Now consider water loss. In places such as the North China Plain, the central United States, California and north-western India – among the world’s critical growing regions – levels of the groundwater used to irrigate crops are already reaching crisis point. Water in the Upper Ganges aquifer, for example, is being withdrawn at 50 times its recharge rate. But, to keep pace with food demand, farmers in south Asia expect to use between 80 and 200% more water by the year 2050. Where will it come from?

The next constraint is temperature. One study suggests that, all else being equal, with each degree celsius of warming the global yield of rice drops by 3%, wheat by 6% and maize by 7%. These predictions could be optimistic. Research published in the journal Agricultural & Environmental Letters finds that 4C of warming in the US corn belt could reduce maize yields by between 84 and 100%. 

The reason is that high temperatures at night disrupt the pollination process. But this describes just one component of the likely pollination crisis. Insectageddon, caused by the global deployment of scarcely tested pesticides, will account for the rest. Already, in some parts of the world, workers are now pollinating plants by hand. But that’s viable only for the most expensive crops.

Then there are the structural factors. Because they tend to use more labour, grow a wider range of crops and work the land more carefully, small farmers, as a rule, grow more food per hectare than large ones. In the poorer regions of the world, people with fewer than five hectares own 30% of the farmland but produce 70% of the food. Since 2000, an area of fertile ground roughly twice the size of the UK has been seized by land grabbers and consolidated into large farms, generally growing crops for export rather than the food needed by the poor.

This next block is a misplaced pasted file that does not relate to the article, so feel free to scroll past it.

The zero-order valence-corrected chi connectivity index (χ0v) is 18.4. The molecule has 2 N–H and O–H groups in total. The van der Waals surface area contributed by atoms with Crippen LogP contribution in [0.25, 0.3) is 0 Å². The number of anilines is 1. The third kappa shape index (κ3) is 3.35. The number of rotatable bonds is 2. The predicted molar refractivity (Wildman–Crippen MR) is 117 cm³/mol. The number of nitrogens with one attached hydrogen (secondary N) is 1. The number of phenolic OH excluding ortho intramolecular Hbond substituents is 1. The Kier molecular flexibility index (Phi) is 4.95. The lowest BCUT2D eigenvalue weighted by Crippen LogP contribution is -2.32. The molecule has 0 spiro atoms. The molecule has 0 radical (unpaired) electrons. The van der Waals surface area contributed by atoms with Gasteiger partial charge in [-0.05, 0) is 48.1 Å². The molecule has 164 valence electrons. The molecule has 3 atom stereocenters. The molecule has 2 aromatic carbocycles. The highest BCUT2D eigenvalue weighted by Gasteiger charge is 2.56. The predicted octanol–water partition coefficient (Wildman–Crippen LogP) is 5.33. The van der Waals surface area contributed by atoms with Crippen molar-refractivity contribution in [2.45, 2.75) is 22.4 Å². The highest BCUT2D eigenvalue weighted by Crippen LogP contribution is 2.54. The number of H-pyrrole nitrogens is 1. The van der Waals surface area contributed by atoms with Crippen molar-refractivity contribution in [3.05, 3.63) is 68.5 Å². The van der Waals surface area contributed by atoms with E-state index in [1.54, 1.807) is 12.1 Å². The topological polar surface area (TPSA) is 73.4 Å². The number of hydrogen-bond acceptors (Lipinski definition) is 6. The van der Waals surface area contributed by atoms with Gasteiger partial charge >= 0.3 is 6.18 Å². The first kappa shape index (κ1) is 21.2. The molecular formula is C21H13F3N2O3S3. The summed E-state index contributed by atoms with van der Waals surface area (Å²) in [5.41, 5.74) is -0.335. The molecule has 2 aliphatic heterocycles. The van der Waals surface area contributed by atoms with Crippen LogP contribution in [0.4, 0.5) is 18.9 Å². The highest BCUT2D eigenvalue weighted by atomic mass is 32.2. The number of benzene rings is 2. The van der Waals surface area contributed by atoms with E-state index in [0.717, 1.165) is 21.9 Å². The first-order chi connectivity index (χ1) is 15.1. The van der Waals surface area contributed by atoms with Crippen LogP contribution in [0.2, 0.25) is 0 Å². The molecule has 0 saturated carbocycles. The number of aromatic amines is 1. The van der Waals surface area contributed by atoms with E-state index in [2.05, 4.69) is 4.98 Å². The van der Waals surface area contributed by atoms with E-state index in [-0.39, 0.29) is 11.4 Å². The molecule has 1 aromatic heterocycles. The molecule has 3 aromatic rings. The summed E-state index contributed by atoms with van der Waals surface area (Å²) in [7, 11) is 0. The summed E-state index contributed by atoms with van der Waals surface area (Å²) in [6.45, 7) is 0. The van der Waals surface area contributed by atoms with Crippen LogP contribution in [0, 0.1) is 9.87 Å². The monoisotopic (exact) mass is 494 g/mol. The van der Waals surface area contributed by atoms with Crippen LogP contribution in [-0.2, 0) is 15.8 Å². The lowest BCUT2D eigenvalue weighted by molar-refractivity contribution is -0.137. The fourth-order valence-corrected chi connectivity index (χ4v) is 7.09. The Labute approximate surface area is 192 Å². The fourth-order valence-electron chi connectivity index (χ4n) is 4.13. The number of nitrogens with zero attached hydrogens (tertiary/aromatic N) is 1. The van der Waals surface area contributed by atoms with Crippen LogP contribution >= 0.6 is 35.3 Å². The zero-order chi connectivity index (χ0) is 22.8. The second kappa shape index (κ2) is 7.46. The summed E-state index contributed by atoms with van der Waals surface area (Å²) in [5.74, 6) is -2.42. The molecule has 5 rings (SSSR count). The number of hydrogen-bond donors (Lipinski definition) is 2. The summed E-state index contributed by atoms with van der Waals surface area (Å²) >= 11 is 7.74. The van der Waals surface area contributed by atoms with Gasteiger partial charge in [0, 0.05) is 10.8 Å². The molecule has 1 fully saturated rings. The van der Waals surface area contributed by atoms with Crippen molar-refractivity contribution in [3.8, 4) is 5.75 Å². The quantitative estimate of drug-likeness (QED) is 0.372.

While these multiple disasters unfold on land, the seas are being sieved of everything but plastic. Despite a massive increase in effort (bigger boats, bigger engines, more gear), the worldwide fish catch is declining by roughly 1% a year, as populations collapse. The global land grab is mirrored by a global sea grab: small fishers are displaced by big corporations, exporting fish to those who need it less but pay more. About 3 billion people depend to a large extent on fish and shellfish protein. Where will it come from?

…There are no easy answers, but the crucial change is a shift from an animal- to a plant-based diet. All else being equal, stopping both meat production and the use of farmland to grow biofuels could provide enough calories for another 4 billion people and double the protein available for human consumption. Artificial meat will help: one paper suggests it reduces water use by at least 82% and land use by 99%.

The next green revolution will not be like the last one. It will rely not on flogging the land to death, but on reconsidering how we use it and why. Can we do this, or do we – the richer people now consuming the living planet – find mass death easier to contemplate than changing our diet?



We are not just a small bit player’: National Inuit organization launches climate change strategy

“Our land underneath us is melting as we speak. It’s climate change and it’s not faring well for a lot of people up here.”

Inuit have largely been ‘excluded’ from climate change decisions, says Inuit Tapiriit Kanatami president

The landscape of the Mackenzie Delta is a maze of small lakes and rivers. Thawing permafrost is now transforming it in ways no one has ever seen. Canada’s Inuit want a bigger role in climate change mitigation and adaptation. (David Michael Lamb/CBC)

On Friday in Inuvik, N.W.T., Inuit Tapiriit Kanatami is releasing a national climate change strategy to help Inuit adapt and thrive while becoming climate change leaders, according to the organization.

Inuit Nunangat, the Inuit homeland, accounts for 35 per cent of Canada’s landmass. (CBC)

“Inuit are often brought into the conversation as ‘canaries in a coal mine’ talking about the personal lived experience of the effects of climate change,” Natan Obed, Inuit Tapiriit Kanatami president, said in Inuvik.

The organization represents roughly 65,000 Inuit in Canada. Most live in 51 communities spread out over four regions, areas warming at a rate up to three times faster than the global average.

Far too often, Obed says, Inuit are “largely excluded” from developing climate change policy and research.

“We are not just a small bit player. We don’t want to sit by and listen to others talk about our fate. We want to be participating and active actors in creating solutions that will not only help Inuit Nunangat, but the globe.”

The strategy focuses on five priorities:

  • Knowledge and capacity building.
  • Health and well-being.
  • Food security.
  • Energy.
  • Infrastructure.